Illustrations – Dianné Ruz
We can’t make death fun, but we can make learning about death fun.
A book written by a funeral director, answering questions asked by kids, about death? This future corpse had to read this book! I now know the answers to over thirty death related questions, some I’ve always been curious about and others I didn’t know that I needed to know until I came across them here.
Can I keep my parents’ skulls after they die?
Will I poop when I die?
What would happen if you swallowed a bag of popcorn before you died and were cremated?
What if they make a mistake and bury me when I’m just in a coma?
Caitlin Doughty not only answers the question that’s asked but sometimes also adds an ‘if you were asking because of [insert interesting reason here], allow me to suggest an even cooler idea’ or offers solutions to multiple hypothetical tangents.
What’s left behind in the cremated remains is a thrilling combo of calcium phosphates, carbonates, and minerals and salts.
Bacteria farts, the rainbow of livor mortis and putrefaction, leakage and corpse onesies (unionalls) are all explained. I also learned some fun death question adjacent facts, such as the scientifically determined ideal temperature for popping popcorn – “356 degrees Fahrenheit”, if you’re interested.
Written in a conversational way, with some much needed humour given the topic, Caitlin combines her experiences with those of her colleagues and adds some science, cultural differences and some good ol’ myth busting. A couple of times small pieces of information would be repeated in later chapters; they were relevant each time they were mentioned and the repetition was often pointed out in the text. It was more noticeable to me because I inhaled the book.
Accompanying the text are some wonderful illustrations by Dianné Ruz. They’re quirky and add to the humour.
I enjoyed this read even more than I expected to and only wish I could have passed it along to my Nan, who I’m certain would have appreciated it even more than I did. Well, except for the chapter that debunks Viking funeral myths. See, my Nan was the coolest person I’ve ever met and her dream funeral consisted of being transported via a carriage pulled by a team of Clydesdales in the middle of the main street to the ocean, where she would be sent off Viking funeral style.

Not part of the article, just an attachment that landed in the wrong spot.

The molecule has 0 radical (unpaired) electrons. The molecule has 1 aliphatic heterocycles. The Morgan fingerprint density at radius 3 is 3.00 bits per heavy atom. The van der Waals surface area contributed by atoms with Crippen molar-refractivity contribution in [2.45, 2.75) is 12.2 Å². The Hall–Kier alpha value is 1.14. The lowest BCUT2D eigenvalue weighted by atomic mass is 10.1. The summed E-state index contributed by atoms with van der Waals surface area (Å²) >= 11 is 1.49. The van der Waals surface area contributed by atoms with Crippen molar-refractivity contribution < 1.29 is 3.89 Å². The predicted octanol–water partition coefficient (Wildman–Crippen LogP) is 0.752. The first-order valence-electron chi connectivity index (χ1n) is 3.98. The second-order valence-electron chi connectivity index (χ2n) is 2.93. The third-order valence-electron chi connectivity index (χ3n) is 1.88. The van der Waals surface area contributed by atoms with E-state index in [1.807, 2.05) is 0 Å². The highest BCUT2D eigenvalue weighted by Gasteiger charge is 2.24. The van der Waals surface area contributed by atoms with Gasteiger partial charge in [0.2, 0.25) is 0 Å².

I approximated the Viking part by buying a wooden boat shaped candle holder, loading it up with some of her ashes, setting it alight and drenching myself trying to get it far enough into the ocean so it wouldn’t surf its ways back in.
I’m fairly certain Nan would have also been willing to donate her awesome manicured nails in aid of Ragnarök, should they be required.
Once Upon a Blurb
Every day, funeral director Caitlin Doughty receives dozens of questions about death. What would happen to an astronaut’s body if it were pushed out of a space shuttle? Do people poop when they die? Can Grandma have a Viking funeral?
In Will My Cat Eat My Eyeballs?, Doughty blends her mortician’s knowledge of the body and the intriguing history behind common misconceptions about corpses to offer factual, hilarious, and candid answers to thirty-five distinctive questions posed by her youngest fans. In her inimitable voice, Doughty details lore and science of what happens to, and inside, our bodies after we die. Why do corpses groan? What causes bodies to turn colors during decomposition? And why do hair and nails appear longer after death? Readers will learn the best soil for mummifying your body, whether you can preserve your best friend’s skull as a keepsake, and what happens when you die on a plane. Beautifully illustrated by Dianné Ruz, Will My Cat Eat My Eyeballs? shows us that death is science and art, and only by asking questions can we begin to embrace it.